The enthusiasm of real-deal car professionals for their tires never tires. Read that sentence again. And again. Once its message has sunk in, continue further with this article. We cannot reiterate enough the importance of tires for successful driving. Those still unconvinced on their significance should think of tires as a surgeon would her scalpel. Her brain might conjure the thoughts of an operation, but it’s her vital tool that actually carries out the process. Every whim a driver may have to accelerate, break, turn, or otherwise handle his car is conducted on the road through those four wheels. The greater the tires, the more effectively the car drives. Great drivers insist on exceptional tires.
Courtesy of Wired.
But what exactly distinguishes a tire as “great” or “exceptional?” Does one type of tire exist that can beautifully manage any weather situation or motorist style? Could tires potentially both save drivers gas and provide them with top-tier handling on the road?
In truth, there is no one “best” tire that can perform sufficiently in every possible scenario. Not unlike vehicles themselves, the choice of the tires that will roll them forward is best made specifically and uniquely to each car. Unwitting motorists frequently believe, for example, that tires designated as “all season” are actually appropriate for all seasons. This type of tire can accommodate the majority of drivers for the bulk of a year, to be sure. They offer a bump-free ride, solid handling, and acceptable grip even when wet: important qualities for a year-round wheel. Yet they cannot substitute for proper winter tires, particularly during or after a heavy snow. Serious winter requires proper snow tires — period.
Other types of tires similarly fail to be perfectly perfect. Deep pocketed hot rod lovers might obsess over “high-performance” tires, wheels whose construction prioritizes meticulousness and road grip over durability and reliability in inclement weather. Fuel efficient tires target the more economical set. These gas savers feature low rolling resistance, streamlining their movement and therefore requiring less power (read: fuel) from the car to power them. They unfortunately grip the road worse and need more time to successfully brake than others.
Plus 1 tires, via Tires 2011.
Trending wildly among avid car enthusiasts are “Plus 1″ and “Plus 2″ tires — those which have had 1 or 2 additional inches (respectively) to the rim, plus extra rubber on the treads and smaller sidewalls. The added bulk should theoretically endow these tires with greater grip. Yet this ideal only occurs if the car features a suspension that can force the extra tire-flesh to actually touch the road. In cars without such a suspension, “Plus 1″ and “Plus 2″ tires only deplete bank accounts and frustrate anyone not a Formula 1 Racer. By now, it should be evident that choosing a “best” tire obliges a pragmatic consideration of any car and its driving demands.
Though determining the “best” tire is a somewhat futile exercise, we can easily advise you against the “worst” possible tires you can buy: any that are sold as super-cheap or lowest-possible cost. Owning a vehicle means making certain financial concessions that define the very meaning of “vehicle ownership.” We’re all a bit strapped for cash these days, but even thin-wallet drivers should devote what dollars they do have toward high quality tires — the only component of a car that has to directly confront the realities of the road. Cheap tires often lack the driving predictability and accuracy required for even professional auto enthusiasts to effectively navigate a car. Do yourself a favor, and spend the extra on excellent tires — and maybe buy that Katy Perry dashboard bobblehead another day.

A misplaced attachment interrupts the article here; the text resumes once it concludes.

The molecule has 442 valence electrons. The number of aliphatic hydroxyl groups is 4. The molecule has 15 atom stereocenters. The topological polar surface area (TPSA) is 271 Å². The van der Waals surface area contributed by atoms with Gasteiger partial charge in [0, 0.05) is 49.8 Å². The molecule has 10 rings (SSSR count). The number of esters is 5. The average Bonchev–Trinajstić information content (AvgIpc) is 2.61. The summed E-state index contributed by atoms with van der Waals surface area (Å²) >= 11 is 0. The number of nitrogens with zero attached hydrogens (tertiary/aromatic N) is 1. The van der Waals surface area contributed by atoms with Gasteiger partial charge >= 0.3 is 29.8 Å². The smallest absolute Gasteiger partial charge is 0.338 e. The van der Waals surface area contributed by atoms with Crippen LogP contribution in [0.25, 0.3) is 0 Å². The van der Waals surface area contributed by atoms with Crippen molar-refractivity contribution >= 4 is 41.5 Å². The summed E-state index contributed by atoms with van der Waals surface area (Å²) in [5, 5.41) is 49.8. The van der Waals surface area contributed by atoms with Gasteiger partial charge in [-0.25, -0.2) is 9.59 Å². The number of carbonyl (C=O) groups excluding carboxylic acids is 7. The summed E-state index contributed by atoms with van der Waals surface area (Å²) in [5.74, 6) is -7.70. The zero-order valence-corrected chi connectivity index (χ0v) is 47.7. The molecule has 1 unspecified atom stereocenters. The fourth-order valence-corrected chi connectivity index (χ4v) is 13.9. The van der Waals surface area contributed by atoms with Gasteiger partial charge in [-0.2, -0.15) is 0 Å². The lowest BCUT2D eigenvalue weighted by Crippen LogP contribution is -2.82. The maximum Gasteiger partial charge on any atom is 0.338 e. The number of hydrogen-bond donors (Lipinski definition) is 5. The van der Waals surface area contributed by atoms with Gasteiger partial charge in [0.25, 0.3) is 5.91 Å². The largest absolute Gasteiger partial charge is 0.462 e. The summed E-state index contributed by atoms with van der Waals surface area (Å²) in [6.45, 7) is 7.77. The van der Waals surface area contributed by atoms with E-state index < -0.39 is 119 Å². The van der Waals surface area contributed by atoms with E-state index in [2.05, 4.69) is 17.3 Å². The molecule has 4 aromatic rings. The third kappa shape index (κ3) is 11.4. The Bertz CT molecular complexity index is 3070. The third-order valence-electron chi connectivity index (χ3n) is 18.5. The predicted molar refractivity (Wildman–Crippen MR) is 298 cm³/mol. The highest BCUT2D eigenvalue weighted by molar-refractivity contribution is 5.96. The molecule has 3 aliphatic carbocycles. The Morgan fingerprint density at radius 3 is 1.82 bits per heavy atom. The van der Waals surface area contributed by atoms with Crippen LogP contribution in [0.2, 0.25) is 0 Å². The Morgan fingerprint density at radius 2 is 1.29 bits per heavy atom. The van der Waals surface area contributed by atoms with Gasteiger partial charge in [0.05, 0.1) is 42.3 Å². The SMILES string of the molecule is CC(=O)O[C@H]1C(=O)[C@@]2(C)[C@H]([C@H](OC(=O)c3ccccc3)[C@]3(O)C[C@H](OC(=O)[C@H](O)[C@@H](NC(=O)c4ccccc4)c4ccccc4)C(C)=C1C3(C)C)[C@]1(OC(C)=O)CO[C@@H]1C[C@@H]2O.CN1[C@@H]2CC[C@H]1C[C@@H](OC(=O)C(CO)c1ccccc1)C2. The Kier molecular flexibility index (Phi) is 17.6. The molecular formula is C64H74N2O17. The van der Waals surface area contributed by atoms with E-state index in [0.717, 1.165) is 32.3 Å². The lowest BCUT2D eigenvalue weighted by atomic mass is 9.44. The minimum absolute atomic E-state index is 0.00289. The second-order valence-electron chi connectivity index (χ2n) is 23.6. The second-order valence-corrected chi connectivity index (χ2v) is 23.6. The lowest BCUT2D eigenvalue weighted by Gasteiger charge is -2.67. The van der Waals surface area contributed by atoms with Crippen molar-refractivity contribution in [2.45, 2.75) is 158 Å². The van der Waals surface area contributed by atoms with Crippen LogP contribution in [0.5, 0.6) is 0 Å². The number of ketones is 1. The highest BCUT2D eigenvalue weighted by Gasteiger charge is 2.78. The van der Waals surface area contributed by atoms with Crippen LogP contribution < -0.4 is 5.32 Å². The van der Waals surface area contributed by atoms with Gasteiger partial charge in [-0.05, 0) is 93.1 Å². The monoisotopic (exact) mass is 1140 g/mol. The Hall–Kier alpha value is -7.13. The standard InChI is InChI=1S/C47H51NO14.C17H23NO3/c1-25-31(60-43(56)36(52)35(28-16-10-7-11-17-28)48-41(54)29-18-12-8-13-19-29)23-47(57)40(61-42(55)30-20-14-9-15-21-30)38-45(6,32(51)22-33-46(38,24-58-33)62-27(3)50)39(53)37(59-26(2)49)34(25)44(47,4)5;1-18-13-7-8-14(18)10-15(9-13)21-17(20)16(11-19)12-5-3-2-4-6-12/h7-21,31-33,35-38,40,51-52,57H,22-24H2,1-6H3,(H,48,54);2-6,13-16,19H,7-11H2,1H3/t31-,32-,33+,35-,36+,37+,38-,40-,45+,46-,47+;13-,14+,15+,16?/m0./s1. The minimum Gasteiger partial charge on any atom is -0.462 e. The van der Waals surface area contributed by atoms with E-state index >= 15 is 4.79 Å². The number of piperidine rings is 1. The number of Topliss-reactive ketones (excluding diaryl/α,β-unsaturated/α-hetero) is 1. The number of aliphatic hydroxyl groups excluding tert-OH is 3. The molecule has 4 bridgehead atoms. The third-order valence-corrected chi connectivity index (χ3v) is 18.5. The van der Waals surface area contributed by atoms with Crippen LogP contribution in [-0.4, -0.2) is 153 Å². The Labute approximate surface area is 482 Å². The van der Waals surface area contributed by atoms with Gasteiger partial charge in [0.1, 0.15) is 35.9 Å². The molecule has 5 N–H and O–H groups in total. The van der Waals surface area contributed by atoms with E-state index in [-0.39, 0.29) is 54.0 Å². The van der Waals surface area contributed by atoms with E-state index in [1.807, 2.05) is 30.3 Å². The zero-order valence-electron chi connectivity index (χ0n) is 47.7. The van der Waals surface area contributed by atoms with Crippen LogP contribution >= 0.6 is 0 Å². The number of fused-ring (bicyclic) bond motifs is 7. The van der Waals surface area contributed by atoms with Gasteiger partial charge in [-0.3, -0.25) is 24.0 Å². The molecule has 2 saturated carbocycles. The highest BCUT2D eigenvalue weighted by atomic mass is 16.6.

In fact, the best money-saving move for everyday drivers would be to simply purchase another four-set of the same tires currently on the vehicle. Its manufacturers certainly chose the type and brand for a reason: to marry the vehicle’s suspension and driving features with a tire that would complement them.
Example of UGTQ rating, courtesy of CDX.
If you’re in the mood to venture away from your auto’s original tires, insist on specifying your thoughts on important considerations before deciding on a particular type or brand. Firstly, ask yourself for how long your dream tire would endure the road. Longevity in tires is assessed by the UTQG (or Uniform Tire Quality Grading) rating assigned to each tire by the U.S. Dept. of Transportation; the higher the figure, the longer the wear. Those who live in moisture-high climates, such as rainy Washington, should make a priority to focus on wet-weather-appropriate tires. Everyone should also determine the speed rating she’ll need in a tire — its ability to handle high velocity driving. (These TireRack and Edmunds articles enlighten readers on this paragraph’s topics.)
Space here doesn’t allow us to delve into the crucial topic of when exactly to consider shopping for new tires: look for us to do so, in full detail, in a soon-to-come piece. But suffice it to say now that two virtues reign supreme in the conversation of the “best” tires: specificity and compromise. Car owners must always pinpoint their exact driving conditions and needs for which to pick a tire, and they must also make peace with this take-home truth: no tire is perfect. But despite their imperfections, the tires most appropriate to your auto needs will be always “better” than the rest.